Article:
Friday, 12 December 2014

Mr Mac and Me by Esther Freud

Charles Rennie Mackintosh designed some of Britain’s most endearing architecture of the early 1900s, but died in obscurity. He spent a short time in Suffolk as Britain entered the First World War, drawing and painting watercolours of the natural world around him. In Esther Freud’s new novel, Mr Mac and Me, we have the story of an imagined friendship between Mackintosh and thirteen-year-old Thomas Maggs, the son of a Suffolk publican.

The Maggs family have had their problems: a father who drinks and the deaths in infancy of Thomas’s six older brothers. But Thomas busily gets on with life, in spite of a club foot, dreaming of the sea and filling his schoolbooks with pictures of ships. His drawings attract the attention of Mackintosh and his wife, and Thomas does the couple odd jobs, while they feed him up and give him lessons in painting.

In the background, the war is shown through the eyes of a small Sussex town. Supposed to be over by Christmas, it has turned out to be more serious than ever imagined, with terrible casualties and loss of ships. The Defence of the Realm Act (DORA) has the locals on the look-out for spies with worrying consequences.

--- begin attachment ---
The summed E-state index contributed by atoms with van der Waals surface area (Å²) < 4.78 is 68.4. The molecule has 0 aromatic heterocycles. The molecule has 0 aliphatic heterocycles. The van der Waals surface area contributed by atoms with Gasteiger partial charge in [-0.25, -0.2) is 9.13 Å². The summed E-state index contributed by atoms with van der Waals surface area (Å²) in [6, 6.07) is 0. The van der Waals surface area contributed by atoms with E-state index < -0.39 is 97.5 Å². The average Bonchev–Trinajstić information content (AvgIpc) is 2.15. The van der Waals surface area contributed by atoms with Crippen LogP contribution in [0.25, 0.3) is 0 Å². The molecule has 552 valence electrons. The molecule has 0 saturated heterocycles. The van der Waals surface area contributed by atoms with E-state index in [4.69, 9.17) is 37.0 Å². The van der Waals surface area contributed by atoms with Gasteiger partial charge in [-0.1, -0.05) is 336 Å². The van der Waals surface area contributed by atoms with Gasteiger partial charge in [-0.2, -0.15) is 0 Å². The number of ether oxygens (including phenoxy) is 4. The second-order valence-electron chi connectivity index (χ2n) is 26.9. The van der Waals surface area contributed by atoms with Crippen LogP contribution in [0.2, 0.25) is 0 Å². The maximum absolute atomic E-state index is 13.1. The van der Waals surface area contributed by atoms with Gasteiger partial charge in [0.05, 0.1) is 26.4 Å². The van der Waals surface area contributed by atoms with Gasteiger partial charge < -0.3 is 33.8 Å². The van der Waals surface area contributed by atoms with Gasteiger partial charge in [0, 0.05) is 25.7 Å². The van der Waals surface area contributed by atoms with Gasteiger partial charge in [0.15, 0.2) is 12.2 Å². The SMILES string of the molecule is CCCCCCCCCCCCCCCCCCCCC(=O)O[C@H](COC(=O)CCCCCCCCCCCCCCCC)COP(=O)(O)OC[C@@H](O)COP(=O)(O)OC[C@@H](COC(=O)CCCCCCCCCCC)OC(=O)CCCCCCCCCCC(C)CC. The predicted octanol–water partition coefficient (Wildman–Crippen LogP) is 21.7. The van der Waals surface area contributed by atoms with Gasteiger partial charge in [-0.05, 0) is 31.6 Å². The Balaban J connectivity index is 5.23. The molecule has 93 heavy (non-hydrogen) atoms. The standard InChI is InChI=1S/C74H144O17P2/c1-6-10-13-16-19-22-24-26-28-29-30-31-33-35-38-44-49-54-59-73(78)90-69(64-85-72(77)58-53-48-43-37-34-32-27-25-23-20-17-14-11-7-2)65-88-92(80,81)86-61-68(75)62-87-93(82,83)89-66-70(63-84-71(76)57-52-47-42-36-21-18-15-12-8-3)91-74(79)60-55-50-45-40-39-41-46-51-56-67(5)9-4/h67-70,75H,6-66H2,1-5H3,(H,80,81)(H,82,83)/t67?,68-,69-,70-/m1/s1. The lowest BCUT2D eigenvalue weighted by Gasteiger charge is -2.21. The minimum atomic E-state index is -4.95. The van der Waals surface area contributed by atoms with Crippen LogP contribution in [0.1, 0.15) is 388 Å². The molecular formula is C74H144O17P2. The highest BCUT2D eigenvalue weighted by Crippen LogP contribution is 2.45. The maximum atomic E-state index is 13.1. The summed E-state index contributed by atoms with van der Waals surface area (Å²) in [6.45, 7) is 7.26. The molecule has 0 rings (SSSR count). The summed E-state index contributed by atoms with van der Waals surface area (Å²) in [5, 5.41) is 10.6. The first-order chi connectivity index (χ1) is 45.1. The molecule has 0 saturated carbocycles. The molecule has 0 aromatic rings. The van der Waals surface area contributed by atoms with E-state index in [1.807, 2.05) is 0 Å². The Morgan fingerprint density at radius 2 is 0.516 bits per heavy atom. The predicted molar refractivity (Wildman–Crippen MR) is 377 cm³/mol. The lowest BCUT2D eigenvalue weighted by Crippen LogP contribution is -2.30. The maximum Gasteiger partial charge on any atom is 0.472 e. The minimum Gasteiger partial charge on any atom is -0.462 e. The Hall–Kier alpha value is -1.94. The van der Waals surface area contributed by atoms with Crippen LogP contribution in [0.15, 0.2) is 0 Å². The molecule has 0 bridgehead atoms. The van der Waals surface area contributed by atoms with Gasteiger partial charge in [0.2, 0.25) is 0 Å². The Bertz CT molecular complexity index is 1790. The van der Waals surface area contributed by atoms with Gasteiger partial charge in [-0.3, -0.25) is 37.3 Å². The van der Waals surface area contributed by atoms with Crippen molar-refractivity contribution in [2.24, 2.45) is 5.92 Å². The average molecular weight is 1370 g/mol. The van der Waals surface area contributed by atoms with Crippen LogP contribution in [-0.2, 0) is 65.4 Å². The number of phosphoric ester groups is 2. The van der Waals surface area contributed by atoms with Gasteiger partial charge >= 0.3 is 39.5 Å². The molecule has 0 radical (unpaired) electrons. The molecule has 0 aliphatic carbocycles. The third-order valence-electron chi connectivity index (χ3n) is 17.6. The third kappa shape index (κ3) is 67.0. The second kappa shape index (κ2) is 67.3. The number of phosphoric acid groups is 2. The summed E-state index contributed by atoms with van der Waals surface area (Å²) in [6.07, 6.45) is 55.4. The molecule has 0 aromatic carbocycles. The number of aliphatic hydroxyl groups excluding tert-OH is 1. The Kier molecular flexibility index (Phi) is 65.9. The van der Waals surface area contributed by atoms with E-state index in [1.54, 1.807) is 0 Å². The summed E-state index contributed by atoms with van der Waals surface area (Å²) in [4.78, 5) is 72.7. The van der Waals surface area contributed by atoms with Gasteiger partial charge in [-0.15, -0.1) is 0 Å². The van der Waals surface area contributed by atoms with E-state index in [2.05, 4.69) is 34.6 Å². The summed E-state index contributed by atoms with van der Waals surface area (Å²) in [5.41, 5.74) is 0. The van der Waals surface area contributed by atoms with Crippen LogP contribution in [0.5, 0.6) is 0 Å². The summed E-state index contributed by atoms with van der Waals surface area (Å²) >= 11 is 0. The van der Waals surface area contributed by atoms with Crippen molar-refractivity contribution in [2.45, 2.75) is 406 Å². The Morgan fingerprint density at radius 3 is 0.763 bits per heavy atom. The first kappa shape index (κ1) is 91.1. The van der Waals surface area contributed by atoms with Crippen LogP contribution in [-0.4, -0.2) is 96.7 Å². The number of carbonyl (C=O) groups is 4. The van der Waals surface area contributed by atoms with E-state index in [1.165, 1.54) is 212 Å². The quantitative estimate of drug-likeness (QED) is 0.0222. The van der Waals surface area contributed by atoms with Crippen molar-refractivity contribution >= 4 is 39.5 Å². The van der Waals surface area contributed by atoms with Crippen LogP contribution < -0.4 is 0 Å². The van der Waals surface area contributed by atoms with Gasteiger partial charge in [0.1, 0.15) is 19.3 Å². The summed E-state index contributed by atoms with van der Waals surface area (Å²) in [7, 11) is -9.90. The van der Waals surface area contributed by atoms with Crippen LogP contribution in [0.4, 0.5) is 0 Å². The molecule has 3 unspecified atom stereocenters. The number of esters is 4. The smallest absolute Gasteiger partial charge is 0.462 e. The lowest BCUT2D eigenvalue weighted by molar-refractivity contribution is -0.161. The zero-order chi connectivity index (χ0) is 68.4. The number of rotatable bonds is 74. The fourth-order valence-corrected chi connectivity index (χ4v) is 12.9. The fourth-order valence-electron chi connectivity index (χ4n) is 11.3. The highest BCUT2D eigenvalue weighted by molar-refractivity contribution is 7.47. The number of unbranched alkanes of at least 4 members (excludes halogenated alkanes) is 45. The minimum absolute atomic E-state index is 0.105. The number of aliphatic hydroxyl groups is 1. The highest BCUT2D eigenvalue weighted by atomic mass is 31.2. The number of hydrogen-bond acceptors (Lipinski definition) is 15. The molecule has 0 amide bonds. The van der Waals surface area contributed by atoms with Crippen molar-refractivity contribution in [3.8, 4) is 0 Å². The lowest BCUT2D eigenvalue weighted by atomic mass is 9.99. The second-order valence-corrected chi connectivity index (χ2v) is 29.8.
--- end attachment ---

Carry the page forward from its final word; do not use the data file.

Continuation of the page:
Freud has captured brilliantly a time and place through the eyes of her young narrator in a way that brings it all to life. Thomas is wonderful company – full of energy and determination, but also sensitive and interesting. Mackintosh’s character is equally complex and the art of Charles and his wife vividly brought to the page.

Mr Mac and Me is a well-crafted and original novel, describing tumultuous events within the world of ordinary people. Recommended.

Posted by JAM

Catalogue link: Mr Mac and Me

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